By Kathleen Willcox
We generally use this space to lightheartedly berate celebrities for their great variety of always amusing, sometimes charming and (hopefully) harmless peccadilloes. Actors and musicians are too-often seen as impervious to the great tragedies of life, so it's easy to titter into our tea about their ill-chosen movie roles and freewheeling games of musical beds and totally ignore the fact no, they're not merely wind-up circus monkeys put here to tickle our fancy ("dance, monkeys, dance!!"). They're human beings who sometimes encounter real catastrophes.
When Jennifer Hudson's mother, brother and nephew were murdered, it drove the point home. The media covered Hudson's misfortunes with the same glib, faux-somber, three-ring-circus enthusiasm they use when stalking the red carpet at movie premieres and award ceremonies, with that extra-special dose of schadenfreude reserved for celebrity tragedies. Especially the following eight.
8. The Murder Of Nancy Spungen
Poor, nauseating Nancy. Last month marked the 30th anniversary of her death and the soon-after implosion of the punk scene she formed an equally symbiotic and exploitive relationship. Her murder (or was it a suicide?), oft-believed at the hands of lover Sid Vicious (who overdosed a few months later), like her life, looked like a particularly noisy blip on the cacophonous music scene. But looking back, the vicious backlash against the already calumniated punk world directly resulted from a self-consciously bourgeois display of horror at her bloody, crusty demise in the crumbling Chelsea Hotel. From the get-go, Nancy seemed to think the whole world had it out for her, and the one little pocket she thought accepted her as a runaway, prostitute and junkie eventually spurned her too. In the end, she won though. The scene didn't want her, even openly mocked her, in the end killed her, and then her death symbolically killed it.
7. The Saga Of Christian Brando
Just ask the Crawfords and the Barrymores (and someday, the Jacksons and the Spears): when Mommie or Daddy dearest is in the spotlight and perhaps just a tad batshit, your childhood's gonna be a bitch. Chances are, humiliating debacles that could be swept under the rug in a "normal" family will become front-page news, compounding their significance and making the possibility of future stability inversely proportional to the amount of coverage the incidents receive. For no one does this truism hold as steady as with Christian Brando, Marlon Brando's understandably unhappy progeny. From an early age, Christian was shuffled between his sexpot/wacky activist/violent father and his boozehound/pill-popping/violent mother, the actress and hippie Anna Kashfi. Finally, after a protracted custody battle that the media and public followed with a degree of interest generally reserved for world wars and cataclysmic natural disasters, Marlon won custody. That's when things really started to unravel for the 13-year-old. Mom's friends kidnapped him; they hightailed it to Mexico; Marlon hired a P.I. and nabbed him back; Christian developed a disturbing affinity for the bottle; he drunkenly shot and killed his pregnant half-sister Cheyenne's abusive lover, Dag Drollet; Cheyenne commited suicide; he was accused of being involved in the murder of Bonnie Lee Bakley, Robert Blake's wife and Christian's lover; and he got married and divorced. On January 26 of this year, he died of pneumonia at 49 years old, giving every cheesy rag on the planet yet one more excuse to drag out the old chestnuts and befoul his name and character while his family and friends mourned his passing.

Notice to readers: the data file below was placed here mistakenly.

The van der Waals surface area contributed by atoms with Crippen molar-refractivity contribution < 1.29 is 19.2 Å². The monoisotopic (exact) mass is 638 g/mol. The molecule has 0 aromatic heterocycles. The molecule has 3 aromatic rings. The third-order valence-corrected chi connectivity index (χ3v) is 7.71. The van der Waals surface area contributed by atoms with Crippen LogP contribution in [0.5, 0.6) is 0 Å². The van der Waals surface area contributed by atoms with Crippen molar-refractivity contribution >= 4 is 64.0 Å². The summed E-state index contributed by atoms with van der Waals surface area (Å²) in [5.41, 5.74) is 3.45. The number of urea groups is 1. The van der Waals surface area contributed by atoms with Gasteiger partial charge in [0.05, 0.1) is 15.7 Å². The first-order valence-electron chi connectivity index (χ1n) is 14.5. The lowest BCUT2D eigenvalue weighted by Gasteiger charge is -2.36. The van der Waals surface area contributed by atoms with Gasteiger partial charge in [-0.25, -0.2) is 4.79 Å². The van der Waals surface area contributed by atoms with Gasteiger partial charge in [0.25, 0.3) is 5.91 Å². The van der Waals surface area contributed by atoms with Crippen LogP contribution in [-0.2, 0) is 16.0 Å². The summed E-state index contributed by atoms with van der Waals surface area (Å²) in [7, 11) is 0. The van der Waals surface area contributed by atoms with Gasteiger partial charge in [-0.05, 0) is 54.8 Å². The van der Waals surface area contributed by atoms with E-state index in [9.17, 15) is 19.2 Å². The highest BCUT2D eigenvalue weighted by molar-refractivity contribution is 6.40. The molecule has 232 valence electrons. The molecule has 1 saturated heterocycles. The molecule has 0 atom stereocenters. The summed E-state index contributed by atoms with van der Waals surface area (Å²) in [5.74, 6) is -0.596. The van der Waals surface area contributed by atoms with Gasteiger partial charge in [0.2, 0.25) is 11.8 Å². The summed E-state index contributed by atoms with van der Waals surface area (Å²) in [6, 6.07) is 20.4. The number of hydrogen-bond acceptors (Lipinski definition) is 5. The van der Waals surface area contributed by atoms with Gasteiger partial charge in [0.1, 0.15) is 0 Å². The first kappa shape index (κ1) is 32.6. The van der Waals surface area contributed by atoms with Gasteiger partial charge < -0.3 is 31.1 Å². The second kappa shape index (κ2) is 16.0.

6. The Manson/Sharon Tate Murders
Life seemed to imitate art for Sharon Marie Tate, or at least according to the bloodthirsty media and willfully gullible public after her brutal murder at the hands of Charles Manson's gang of thugs in 1969. The model/actress' rise to stardom with her kitschy, insta-cult status turn in the deliciously drug-addled Valley Of The Dolls and relationship with troubled arthouse auteur Roman Polanski fueled speculation about their "untraditional" and "modern" (read: a slut-tastic drug-fest and dirty thumb in the eye to respectable folk everywhere) marriage. Tate was eight months pregnant when she was stabbed to death, but that didn't stop the media from spreading scurrilous, laughable rumors that she worshiped Beelzebub, participated in orgies and shot/smoked/snorted drugs. By the time Manson and his followers were arrested with charges that stuck, months had gone by, and the damage to Tate's reputation was done.
5. The Slaying Of Jennifer Hudson's Family
The shameless, exploitative, almost prurient coverage of the string of murders in Hudson's family epitomize the problems the media face and create when writing about a celebrity's misfortune. When her mother, brother and nephew were murdered, the press swooped in with all of the transparently phony sympathy, demands for justice and the latent but palpable "she didn't deserve an Oscar" snipes. Every aspect of the funeral was covered, no matter how grim and morbid, fom the colors of the coffins, to details which casket she turned to first, to the design of the funeral "tickets" (it was a private event). Like every other aspect of celebrity life (from underwear choices to gas problems) that's breathlessly covered by even the most old-school broadsheets, death in Hollywoodland seems to be as much (more?) fun for us as watching a gaggle of schnookered starlets weave their way out of the S Bar to their waiting limos on TMZ.